Endangered Jabiru birds in the trees in Palo Verde National Park

Endangered Jabiru in the Palo Verde National Park. Photo credit: Alice Alonso

Plants are Not the Only Invasives

Cattails are not the only invaders that plague the wetlands. Rafael explains, “The other problem is that there is trafficking going on in the park. The men see these data logger boxes with silver antennas, and they think it’s a camera, so they break off the antennas. We are now putting up signs that say, ‘This is not the government watching you. This is research to protect your environment,’ but we are afraid the next time they will break the boxes and everything that goes with them. We won’t have the manpower or the financial resources to go down there and fix the data loggers for another six months.”

Image of a typical monitoring station set up in a more dry area

Example of a typical monitoring station: Surface and subsurface water elevation and EC monitoring wells, and soil moisture and EC at 30 and 60 cm depths. Sensors connected to a wireless cellular data logger for near-real-time data access. Photo taken during the dry season. Photo credit: Alice Alonso

What’s Next?

Over the last three years the team has collected a high-resolution database of fifteen to thirty minute timed steps, with over 100 sensors deployed in twelve spatially-distributed monitoring stations around the park. With that data, Rafael’s team is conducting exploratory types of analysis to study not only potential drivers of change, but also the cause of the drivers. They want to understand potential initiatives they could introduce to make the system more sustainable. Rafael says, “Once we develop integrated hydrological models and test them for the conditions in Costa Rica, hopefully we can understand the behavior in the past and forecast some different scenarios for the future.” Because many regions in the world suffer the impacts of interbasin water transfer, this research can inform future research policy at a broader scale.

Monkeys hang from a tree branch in Palo Verde National park

Glimpse of the fauna in Palo Verde. Photo credit: Alice Alonso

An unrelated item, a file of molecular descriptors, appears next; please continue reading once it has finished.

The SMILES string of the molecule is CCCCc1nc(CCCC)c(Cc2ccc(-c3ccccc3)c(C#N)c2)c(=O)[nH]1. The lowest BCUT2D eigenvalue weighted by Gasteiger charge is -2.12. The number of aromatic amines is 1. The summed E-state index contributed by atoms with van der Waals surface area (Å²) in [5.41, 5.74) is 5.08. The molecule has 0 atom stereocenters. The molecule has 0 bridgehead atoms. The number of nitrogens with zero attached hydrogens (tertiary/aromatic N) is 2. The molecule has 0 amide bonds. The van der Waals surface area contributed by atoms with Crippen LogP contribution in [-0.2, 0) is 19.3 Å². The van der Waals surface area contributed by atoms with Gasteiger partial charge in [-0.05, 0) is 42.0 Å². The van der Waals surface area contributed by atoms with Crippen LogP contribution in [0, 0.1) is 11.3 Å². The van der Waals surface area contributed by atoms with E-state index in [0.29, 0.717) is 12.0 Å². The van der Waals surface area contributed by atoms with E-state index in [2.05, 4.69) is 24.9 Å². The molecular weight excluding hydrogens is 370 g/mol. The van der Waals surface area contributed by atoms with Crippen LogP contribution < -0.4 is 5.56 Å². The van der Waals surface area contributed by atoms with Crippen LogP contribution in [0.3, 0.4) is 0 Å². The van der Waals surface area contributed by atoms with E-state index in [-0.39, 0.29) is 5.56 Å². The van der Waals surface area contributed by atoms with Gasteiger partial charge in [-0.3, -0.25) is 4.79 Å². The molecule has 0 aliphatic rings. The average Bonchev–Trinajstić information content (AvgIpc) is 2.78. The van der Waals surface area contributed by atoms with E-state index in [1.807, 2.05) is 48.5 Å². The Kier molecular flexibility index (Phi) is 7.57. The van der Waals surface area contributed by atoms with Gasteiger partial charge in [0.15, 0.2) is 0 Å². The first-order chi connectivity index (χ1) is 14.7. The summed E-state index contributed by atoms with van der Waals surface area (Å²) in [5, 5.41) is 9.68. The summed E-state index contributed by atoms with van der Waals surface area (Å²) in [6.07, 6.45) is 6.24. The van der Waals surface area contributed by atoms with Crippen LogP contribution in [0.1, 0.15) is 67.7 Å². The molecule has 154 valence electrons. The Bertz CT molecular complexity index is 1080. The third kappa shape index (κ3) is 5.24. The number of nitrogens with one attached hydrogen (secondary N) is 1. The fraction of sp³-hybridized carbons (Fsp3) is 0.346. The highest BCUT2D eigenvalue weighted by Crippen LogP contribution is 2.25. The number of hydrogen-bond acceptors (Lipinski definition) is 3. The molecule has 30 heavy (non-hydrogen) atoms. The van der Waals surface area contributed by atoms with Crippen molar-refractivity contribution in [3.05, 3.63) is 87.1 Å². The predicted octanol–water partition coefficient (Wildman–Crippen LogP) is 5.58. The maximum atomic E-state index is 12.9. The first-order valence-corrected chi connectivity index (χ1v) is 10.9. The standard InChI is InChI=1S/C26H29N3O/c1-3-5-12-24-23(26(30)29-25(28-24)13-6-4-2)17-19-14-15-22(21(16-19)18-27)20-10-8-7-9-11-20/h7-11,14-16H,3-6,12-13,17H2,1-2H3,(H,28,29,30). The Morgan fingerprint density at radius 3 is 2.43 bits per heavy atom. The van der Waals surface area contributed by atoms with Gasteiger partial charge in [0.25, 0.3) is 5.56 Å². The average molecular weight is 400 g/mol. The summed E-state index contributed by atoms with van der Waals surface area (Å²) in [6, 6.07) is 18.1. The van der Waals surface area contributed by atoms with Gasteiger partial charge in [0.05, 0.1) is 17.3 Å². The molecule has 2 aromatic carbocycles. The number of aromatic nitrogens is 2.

See a map of the instrumentation network within the Palo Verde National Park.

Conceptual representation of the Palo Verde National Park in the context of the Tempisque watershed system.

Conceptual representation of the Palo Verde National Park in the context of the Tempisque watershed system.

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Unraveling the Effects of Dams in Costa Rica

Thirty years ago, in Costa Rica’s Palo Verde National Park, the wetlands flooded regularly and eco-tourists could view thousands of waterfowl. Today, invasive cattail plants cover portions of the wetland which has subsequently dried up and become colonized by hardwoods. Consequently, the number of birds has fallen dramatically.

Flocks of birds flying against a sunset

The number of birds on Palo Verde National Park has fallen dramatically. (Image: anywherecostarica.com)

Some people blame the dams built in the 1970s which introduced hydrological power and created a large irrigation district in the remote region. Dr. Rafael Muñoz-Carpena, Professor and University of Florida Water Institute Faculty Fellow and his research team are performing environmental studies on the wetlands, trying to unravel the effects of the dams and how to revert some of the damage. Rafael explains, “We have a situation where modern engineering brought about social improvements, helpful renewable resources, and irrigation for abundant food production. But the resulting environmental degradation threatens a natural region in a country that depends on eco-tourism.”

Birds in a river at Palo Verde National Park